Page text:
When we arrived in my conference room, I asked the student about the night before, ride on the bus and arrival at school, thinking that this was either a turbulent night in the neighborhood or some issue with students at school. Other than arriving to school on the bus late that day, there was nothing out of the ordinary. I had to leave out of the office for a quick minute and when I returned, Mr. Cooper shared some a powerful piece of information he got from the student in an astonishing 60 seconds.
The student had not eaten in 40 hours. He was absent from school the day before and in all the hurry never ate anything more than a half a peanut butter sandwich. Our cafeteria makes a point to always be ready for every late bus but that day he wasn’t with the bus. We were literally seeing a student whose personality, health, mood, emotions were being seriously affected by grave hunger.
I snuck the picture above to share with my staff later but in it you see a desperate principal who reached out to the first adults he could find to get whatever donation they could give. Its not in the picture but I did give him a bottle of water from my office so it wasn’t totally unhealthy. 12 minutes later, Mr Cooper and I were dealing with a different young man. He was back to being mild-mannered, pleasant and conversational. We even joked about how he doesn’t eat the outside part of the doughnut, only the part that touches the inner hole. Like I said, we know and love this kid.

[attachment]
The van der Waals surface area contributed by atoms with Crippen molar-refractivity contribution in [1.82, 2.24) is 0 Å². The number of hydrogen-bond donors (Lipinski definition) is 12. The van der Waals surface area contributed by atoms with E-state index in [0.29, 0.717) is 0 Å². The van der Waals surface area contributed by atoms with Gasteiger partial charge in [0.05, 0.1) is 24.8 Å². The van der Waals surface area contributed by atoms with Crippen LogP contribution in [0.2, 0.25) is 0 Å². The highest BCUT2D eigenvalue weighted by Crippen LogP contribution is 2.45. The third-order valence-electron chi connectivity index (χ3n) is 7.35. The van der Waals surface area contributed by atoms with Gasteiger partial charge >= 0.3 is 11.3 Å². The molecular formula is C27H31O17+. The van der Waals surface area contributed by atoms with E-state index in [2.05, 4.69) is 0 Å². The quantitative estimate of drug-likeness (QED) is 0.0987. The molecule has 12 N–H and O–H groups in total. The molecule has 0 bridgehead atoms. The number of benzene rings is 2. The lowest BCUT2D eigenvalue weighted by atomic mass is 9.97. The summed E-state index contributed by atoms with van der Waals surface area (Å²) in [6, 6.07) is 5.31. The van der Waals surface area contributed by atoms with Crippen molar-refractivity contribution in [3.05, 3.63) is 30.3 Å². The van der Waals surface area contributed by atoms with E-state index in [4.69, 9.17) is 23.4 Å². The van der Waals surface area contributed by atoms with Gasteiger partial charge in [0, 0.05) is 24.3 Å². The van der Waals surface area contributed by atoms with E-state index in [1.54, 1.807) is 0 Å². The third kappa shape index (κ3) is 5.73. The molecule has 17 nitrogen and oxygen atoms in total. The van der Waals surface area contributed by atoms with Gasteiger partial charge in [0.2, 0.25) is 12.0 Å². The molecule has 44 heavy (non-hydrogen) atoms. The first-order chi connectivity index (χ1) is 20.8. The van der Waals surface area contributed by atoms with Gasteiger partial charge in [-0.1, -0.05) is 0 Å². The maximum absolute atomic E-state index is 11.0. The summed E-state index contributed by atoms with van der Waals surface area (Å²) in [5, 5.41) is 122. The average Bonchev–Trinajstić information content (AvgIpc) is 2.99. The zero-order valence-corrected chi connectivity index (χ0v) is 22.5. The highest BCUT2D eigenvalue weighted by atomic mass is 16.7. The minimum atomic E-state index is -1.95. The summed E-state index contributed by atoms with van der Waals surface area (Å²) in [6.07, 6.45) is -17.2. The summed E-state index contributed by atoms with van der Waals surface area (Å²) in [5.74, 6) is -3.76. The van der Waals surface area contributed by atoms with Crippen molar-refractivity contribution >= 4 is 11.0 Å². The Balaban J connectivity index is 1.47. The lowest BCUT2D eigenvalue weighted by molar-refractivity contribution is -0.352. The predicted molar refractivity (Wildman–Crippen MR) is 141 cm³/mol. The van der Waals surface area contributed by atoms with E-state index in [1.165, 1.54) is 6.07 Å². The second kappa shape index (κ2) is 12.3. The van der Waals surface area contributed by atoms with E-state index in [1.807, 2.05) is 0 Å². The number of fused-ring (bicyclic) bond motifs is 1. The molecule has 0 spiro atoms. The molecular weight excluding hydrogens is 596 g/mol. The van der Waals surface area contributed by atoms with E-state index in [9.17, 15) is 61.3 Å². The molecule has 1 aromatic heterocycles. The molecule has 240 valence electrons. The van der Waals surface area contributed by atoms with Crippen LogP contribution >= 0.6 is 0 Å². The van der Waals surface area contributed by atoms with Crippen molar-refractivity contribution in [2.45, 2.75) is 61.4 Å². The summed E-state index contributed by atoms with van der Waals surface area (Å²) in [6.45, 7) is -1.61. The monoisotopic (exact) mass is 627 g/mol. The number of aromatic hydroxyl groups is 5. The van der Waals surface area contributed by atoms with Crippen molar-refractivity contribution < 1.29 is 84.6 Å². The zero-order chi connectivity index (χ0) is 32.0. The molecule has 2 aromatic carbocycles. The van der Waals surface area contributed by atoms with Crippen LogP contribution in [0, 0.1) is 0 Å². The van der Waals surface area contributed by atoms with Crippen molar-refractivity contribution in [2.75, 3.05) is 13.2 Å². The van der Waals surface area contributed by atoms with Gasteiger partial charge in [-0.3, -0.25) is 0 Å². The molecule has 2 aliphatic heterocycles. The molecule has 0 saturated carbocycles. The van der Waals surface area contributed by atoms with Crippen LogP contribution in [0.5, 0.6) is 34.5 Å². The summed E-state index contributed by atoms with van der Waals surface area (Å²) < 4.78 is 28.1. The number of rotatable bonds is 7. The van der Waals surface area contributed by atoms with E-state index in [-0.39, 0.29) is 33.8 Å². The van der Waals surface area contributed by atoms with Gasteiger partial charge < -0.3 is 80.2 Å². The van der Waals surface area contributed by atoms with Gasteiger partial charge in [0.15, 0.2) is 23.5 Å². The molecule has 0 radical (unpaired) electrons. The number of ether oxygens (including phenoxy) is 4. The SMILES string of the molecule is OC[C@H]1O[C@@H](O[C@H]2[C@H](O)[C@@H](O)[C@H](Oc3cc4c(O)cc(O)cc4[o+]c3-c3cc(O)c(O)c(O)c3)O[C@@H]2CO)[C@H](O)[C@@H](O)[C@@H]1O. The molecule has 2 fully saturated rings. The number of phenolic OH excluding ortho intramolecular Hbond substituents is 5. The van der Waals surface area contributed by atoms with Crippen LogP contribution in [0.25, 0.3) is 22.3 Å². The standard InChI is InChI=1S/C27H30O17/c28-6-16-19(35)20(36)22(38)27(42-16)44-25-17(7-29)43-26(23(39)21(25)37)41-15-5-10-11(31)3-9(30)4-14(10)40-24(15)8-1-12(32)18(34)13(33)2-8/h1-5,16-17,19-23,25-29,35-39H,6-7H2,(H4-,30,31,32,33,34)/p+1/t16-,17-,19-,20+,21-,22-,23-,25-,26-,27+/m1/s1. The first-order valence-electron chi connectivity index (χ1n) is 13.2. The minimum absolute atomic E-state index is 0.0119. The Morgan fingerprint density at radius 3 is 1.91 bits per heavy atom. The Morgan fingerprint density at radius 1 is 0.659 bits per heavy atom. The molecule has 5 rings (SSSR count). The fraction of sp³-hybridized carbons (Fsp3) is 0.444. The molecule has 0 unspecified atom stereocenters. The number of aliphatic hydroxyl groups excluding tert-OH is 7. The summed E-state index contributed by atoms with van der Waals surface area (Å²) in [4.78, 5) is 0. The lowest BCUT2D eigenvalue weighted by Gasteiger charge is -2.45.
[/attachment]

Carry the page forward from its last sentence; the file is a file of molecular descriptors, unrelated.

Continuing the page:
At a faculty meeting earlier this year, I shared with the staff that we are always two questions away from learning something significant about our students, our classes and our school. If we are willing to ask questions, we can learn something that will allow us to make a profound difference in the lives of students.
What Can We Do?
Build Relationships – [‘Relationships, relationships, relationships.’ Jimmy Casas] I’m thankful the teacher was sharp enough to see that something was off with the student and knew to reach out for support to get some help. I’m grateful that his support teacher saw us in the hallway and was able to get to the two questions. While I’m confident that others could have had success in this situation, I don’t think others would have had the patience to deal with an ‘unruly’ middle schooler. Its only because we knew this student that we were able to intervene, see through the pain and intervene.